Monitoring calving to reduce calf loss


Calf loss has huge financial impacts on producers across northern Australia, reducing productivity and profitability of most breeding herds. To understand the causes of calf loss in northern Australia, the Department of Primary Industry and Resources, Principal Livestock Research Officer, Tim Schatz and a collaborative team are working on the Calf Watch project.

This project is developing a system to remotely monitor calving using new technology to help identify causation and timing of calf loss. On Manbulloo Station, near Katherine, Northern Territory (NT), cattle wear Global Positioning System (GPS) collars and birthing sensors to alert the research team to calving events. The intravaginal device is triggered by the temperature change when expelled by the cow when it begins calving, and sends a signal to one of four towers located within the paddock. The expulsion alert is then sent to the people who are monitoring calving.

The GPS collars, developed by Smart Paddock send ‘pings’ every 15 minutes, allowing calving cows and newborn calves to be easily located. These devices increase the opportunity for calves to be observed within the first 24 to 48 hours and issues such as dystocia, bottle teats, climatic effects and predation to be identified rapidly. A combination of 200 cows and first calf heifers were equipped with these devices on the 14 August 2019 and calved between 19 September 2019 and 2 January 2020. Overall, 85 per cent of the sensors alerted the team at the start of a birthing event, however the GPS collar performance declined over time and rain in December led to the cows spreading out across the paddock making it harder to observe them if they did not have a working GPS collar. As a result, calf mortality numbers will not be finalised until after the weaning muster later this year. Calf Watch will run again during the 2020 calving season with improved collars and birthing sensor technology to increase data accuracy. It is anticipated that this project will allow collection of information about calving that has not previously been possible in extensive situations and ultimately will assist producers in reducing calf loss by effectively managing the identified causes of neonatal death.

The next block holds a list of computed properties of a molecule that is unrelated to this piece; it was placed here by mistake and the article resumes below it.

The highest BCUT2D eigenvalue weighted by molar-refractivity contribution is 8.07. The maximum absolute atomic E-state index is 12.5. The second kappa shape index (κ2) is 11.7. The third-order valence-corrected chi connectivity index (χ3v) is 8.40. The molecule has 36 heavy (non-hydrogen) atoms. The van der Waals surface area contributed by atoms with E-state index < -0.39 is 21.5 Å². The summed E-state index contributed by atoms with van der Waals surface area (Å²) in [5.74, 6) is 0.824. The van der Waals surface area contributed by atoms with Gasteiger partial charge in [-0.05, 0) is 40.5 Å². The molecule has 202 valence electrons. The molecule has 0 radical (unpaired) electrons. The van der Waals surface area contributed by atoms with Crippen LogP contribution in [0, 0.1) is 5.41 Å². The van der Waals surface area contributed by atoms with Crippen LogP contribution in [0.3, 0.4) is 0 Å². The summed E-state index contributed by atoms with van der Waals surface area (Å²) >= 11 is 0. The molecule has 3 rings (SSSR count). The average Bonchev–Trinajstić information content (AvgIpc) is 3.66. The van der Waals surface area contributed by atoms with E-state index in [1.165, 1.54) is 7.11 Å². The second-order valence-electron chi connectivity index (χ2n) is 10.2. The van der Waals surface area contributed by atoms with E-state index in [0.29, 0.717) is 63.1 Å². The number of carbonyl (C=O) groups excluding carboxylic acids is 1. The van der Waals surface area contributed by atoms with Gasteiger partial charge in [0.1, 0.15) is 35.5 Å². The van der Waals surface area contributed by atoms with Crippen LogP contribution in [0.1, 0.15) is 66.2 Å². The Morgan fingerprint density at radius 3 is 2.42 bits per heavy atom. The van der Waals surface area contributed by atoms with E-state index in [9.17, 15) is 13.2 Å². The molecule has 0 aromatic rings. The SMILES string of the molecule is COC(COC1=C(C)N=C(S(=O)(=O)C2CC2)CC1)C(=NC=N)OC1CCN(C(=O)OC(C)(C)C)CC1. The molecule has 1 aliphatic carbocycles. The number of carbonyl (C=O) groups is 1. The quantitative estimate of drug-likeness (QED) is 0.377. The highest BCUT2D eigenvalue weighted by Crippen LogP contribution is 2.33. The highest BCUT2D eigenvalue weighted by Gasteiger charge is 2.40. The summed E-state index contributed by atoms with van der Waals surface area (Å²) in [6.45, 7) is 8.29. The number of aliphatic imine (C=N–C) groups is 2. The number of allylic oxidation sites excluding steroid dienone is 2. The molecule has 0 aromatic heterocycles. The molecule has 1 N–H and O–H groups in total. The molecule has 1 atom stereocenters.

NT DPIR Technical Officer Elle Fordyce with a calf at the water troughAn Expelled birthing sensor

(Above left) NT DPIR Technical Officer Elle Fordyce with a calf at the water trough, (above right) an expelled birthing sensor.

Elle Fordyce with a calf

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